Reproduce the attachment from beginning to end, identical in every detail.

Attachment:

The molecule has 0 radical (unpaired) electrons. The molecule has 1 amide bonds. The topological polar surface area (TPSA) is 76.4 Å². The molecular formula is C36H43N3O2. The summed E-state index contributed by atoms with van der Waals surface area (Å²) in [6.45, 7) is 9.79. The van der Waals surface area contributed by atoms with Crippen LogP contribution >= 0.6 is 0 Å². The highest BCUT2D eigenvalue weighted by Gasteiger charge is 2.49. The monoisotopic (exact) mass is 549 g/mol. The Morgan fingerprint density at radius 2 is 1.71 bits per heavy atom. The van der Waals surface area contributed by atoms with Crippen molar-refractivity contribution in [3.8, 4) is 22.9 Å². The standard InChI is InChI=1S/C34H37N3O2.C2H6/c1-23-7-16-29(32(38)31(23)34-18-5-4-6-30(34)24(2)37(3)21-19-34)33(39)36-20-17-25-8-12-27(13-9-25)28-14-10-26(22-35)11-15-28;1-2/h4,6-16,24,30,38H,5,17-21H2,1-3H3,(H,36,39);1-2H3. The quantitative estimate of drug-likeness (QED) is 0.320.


The molecule has 0 radical (unpaired) electrons. The molecule has 1 amide bonds. The topological polar surface area (TPSA) is 76.4 Å². The molecular formula is C36H43N3O2. The summed E-state index contributed by atoms with van der Waals surface area (Å²) in [6.45, 7) is 9.79. The van der Waals surface area contributed by atoms with Crippen LogP contribution >= 0.6 is 0 Å². The highest BCUT2D eigenvalue weighted by Gasteiger charge is 2.49. The monoisotopic (exact) mass is 549 g/mol. The Morgan fingerprint density at radius 2 is 1.71 bits per heavy atom. The van der Waals surface area contributed by atoms with Crippen molar-refractivity contribution in [3.8, 4) is 22.9 Å². The standard InChI is InChI=1S/C34H37N3O2.C2H6/c1-23-7-16-29(32(38)31(23)34-18-5-4-6-30(34)24(2)37(3)21-19-34)33(39)36-20-17-25-8-12-27(13-9-25)28-14-10-26(22-35)11-15-28;1-2/h4,6-16,24,30,38H,5,17-21H2,1-3H3,(H,36,39);1-2H3. The quantitative estimate of drug-likeness (QED) is 0.320.